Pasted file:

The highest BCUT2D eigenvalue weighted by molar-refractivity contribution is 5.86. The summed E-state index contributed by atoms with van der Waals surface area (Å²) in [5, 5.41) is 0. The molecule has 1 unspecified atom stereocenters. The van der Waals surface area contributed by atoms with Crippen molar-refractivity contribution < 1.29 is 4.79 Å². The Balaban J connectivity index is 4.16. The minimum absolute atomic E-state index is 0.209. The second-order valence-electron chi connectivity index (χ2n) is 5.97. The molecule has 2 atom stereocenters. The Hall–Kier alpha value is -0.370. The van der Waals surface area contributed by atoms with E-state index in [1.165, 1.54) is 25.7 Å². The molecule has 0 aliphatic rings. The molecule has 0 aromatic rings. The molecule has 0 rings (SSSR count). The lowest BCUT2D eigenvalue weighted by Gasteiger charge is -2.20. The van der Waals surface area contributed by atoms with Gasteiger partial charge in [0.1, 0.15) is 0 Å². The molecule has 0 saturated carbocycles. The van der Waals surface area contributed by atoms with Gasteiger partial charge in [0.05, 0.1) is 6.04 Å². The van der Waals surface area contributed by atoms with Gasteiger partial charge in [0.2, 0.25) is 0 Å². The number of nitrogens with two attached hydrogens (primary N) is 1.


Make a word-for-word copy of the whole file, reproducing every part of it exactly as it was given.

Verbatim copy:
The highest BCUT2D eigenvalue weighted by molar-refractivity contribution is 5.86. The summed E-state index contributed by atoms with van der Waals surface area (Å²) in [5, 5.41) is 0. The molecule has 1 unspecified atom stereocenters. The van der Waals surface area contributed by atoms with Crippen molar-refractivity contribution < 1.29 is 4.79 Å². The Balaban J connectivity index is 4.16. The minimum absolute atomic E-state index is 0.209. The second-order valence-electron chi connectivity index (χ2n) is 5.97. The molecule has 2 atom stereocenters. The Hall–Kier alpha value is -0.370. The van der Waals surface area contributed by atoms with E-state index in [1.165, 1.54) is 25.7 Å². The molecule has 0 aliphatic rings. The molecule has 0 aromatic rings. The molecule has 0 rings (SSSR count). The lowest BCUT2D eigenvalue weighted by Gasteiger charge is -2.20. The van der Waals surface area contributed by atoms with Gasteiger partial charge in [0.1, 0.15) is 0 Å². The molecule has 0 saturated carbocycles. The van der Waals surface area contributed by atoms with Gasteiger partial charge in [0.05, 0.1) is 6.04 Å². The van der Waals surface area contributed by atoms with Gasteiger partial charge in [0.2, 0.25) is 0 Å². The number of nitrogens with two attached hydrogens (primary N) is 1.